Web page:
The members of the proposed class would release Viator from:

any and all liabilities, claims, cross-claims, causes of action, rights, actions suits, debts, liens, contracts, agreements, damages, costs, attorneys' fees, losses, expenses, obligations, or demands, of any kind whatsoever, whether known or unknown, existing or potential, or suspected or unsuspected, whether raised by claim, counterclaim, setoff, or otherwise, including any known or unknown claims, which they have or may claim now or in the future to have, that were or could have been alleged against any of the Released Persons in the Action, that relate to the advertising of tours (Released Claims'). The Release shall have no effect on any claims arising after June 7, 2014.

Proposed Settlement § 8.1.

In addition, Viator will be subject to a permanent injunction requiring it to include a description of the basis for a strike-through price whenever it lists one on its website or apps. Id. § 5.

Notice was provided in the form of a website, Lake Decl. ¶ 6, emails to the class members, id. ¶ 7, and postcards to those class members whose email notice bounced, id. ¶ 9. The emails were tested to avoid being caught by spam filters. Id. ¶ 7. The postcard notice was used for 664 potential class members, and 32 were returned as undeliverable. Id. ¶ 9. There have been eight requests for exclusion from the settlement and no objections. Id. ¶ 10.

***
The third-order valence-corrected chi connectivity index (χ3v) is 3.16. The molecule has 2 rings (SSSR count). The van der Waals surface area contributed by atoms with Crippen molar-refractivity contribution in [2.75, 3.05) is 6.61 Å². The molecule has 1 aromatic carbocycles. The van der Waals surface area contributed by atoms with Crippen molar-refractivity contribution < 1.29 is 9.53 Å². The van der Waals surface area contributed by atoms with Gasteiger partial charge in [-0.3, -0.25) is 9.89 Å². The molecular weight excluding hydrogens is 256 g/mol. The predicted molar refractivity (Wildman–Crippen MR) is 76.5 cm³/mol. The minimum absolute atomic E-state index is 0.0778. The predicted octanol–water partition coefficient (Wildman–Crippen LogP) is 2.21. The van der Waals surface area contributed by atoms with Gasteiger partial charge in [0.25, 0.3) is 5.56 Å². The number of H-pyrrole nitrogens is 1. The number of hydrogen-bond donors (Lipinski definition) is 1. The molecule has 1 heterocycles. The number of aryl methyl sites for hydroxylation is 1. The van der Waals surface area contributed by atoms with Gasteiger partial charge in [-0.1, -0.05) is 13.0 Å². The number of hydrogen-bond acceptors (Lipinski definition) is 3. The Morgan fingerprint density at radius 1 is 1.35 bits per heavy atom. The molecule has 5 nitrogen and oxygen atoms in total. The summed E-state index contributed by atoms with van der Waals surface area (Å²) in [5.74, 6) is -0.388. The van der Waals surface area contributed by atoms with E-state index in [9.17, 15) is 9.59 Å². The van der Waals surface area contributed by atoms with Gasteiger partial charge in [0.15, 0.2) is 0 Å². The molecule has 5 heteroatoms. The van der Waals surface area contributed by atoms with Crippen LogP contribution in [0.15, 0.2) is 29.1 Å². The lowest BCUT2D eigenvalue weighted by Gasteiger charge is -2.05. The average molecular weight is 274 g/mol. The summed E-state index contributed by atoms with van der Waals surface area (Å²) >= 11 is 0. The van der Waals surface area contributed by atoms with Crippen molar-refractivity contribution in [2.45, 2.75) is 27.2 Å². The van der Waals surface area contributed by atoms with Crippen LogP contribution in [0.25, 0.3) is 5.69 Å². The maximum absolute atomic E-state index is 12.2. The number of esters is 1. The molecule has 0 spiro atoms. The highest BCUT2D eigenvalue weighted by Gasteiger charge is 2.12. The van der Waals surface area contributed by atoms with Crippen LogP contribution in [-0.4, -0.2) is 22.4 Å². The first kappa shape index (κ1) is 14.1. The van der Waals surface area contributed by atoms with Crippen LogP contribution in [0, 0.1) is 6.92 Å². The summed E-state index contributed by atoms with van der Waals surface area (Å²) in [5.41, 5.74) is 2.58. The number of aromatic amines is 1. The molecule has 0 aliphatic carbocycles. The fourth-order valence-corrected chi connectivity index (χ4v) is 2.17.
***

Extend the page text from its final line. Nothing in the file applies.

LEGAL STANDARD

"The claims, issues, or defenses of a certified class may be settled, voluntarily dismissed, or compromised only with the court's approval." Fed.R.Civ.P. 23(e). Court approval generally involves a two-step process: (1) preliminary approval of the settlement; and (2) following a notice period to the class, final approval of the settlement at a fairness hearing. See Nat'l Rural Telecoms. Coop. v. DIRECTV, Inc., 221 F.R.D. 523, 525 (C.D. Cal. 2004). The Court may issue final approval of a class settlement "only after a hearing and on finding that it is fair, reasonable, and adequate." Fed.R.Civ.P. 23(e)(2); In re Bluetooth Headset Prods. Liab. Litig., 654 F.3d 935, 946 (9th Cir. 2011).

DISCUSSION